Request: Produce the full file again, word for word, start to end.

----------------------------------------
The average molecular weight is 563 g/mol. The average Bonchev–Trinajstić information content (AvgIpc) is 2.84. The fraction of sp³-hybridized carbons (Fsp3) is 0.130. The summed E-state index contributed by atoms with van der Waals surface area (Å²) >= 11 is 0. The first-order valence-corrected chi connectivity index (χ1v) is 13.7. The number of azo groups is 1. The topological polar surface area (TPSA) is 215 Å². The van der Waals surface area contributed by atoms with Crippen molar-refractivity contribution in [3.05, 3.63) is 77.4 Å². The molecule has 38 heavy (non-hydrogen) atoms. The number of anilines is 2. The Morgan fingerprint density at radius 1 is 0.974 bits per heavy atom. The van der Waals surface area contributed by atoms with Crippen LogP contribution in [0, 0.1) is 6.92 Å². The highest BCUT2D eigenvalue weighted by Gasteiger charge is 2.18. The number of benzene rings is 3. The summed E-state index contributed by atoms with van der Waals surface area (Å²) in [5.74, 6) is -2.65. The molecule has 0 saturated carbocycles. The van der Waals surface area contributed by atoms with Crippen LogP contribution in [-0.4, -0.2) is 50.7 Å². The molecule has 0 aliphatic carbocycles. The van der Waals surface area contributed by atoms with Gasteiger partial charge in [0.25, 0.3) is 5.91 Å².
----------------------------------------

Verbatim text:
The average molecular weight is 563 g/mol. The average Bonchev–Trinajstić information content (AvgIpc) is 2.84. The fraction of sp³-hybridized carbons (Fsp3) is 0.130. The summed E-state index contributed by atoms with van der Waals surface area (Å²) >= 11 is 0. The first-order valence-corrected chi connectivity index (χ1v) is 13.7. The number of azo groups is 1. The topological polar surface area (TPSA) is 215 Å². The van der Waals surface area contributed by atoms with Crippen molar-refractivity contribution in [3.05, 3.63) is 77.4 Å². The molecule has 38 heavy (non-hydrogen) atoms. The number of anilines is 2. The Morgan fingerprint density at radius 1 is 0.974 bits per heavy atom. The van der Waals surface area contributed by atoms with Crippen LogP contribution in [0, 0.1) is 6.92 Å². The highest BCUT2D eigenvalue weighted by Gasteiger charge is 2.18. The number of benzene rings is 3. The summed E-state index contributed by atoms with van der Waals surface area (Å²) in [5.74, 6) is -2.65. The molecule has 0 saturated carbocycles. The van der Waals surface area contributed by atoms with Crippen LogP contribution in [-0.4, -0.2) is 50.7 Å². The molecule has 0 aliphatic carbocycles. The van der Waals surface area contributed by atoms with Gasteiger partial charge in [0.25, 0.3) is 5.91 Å².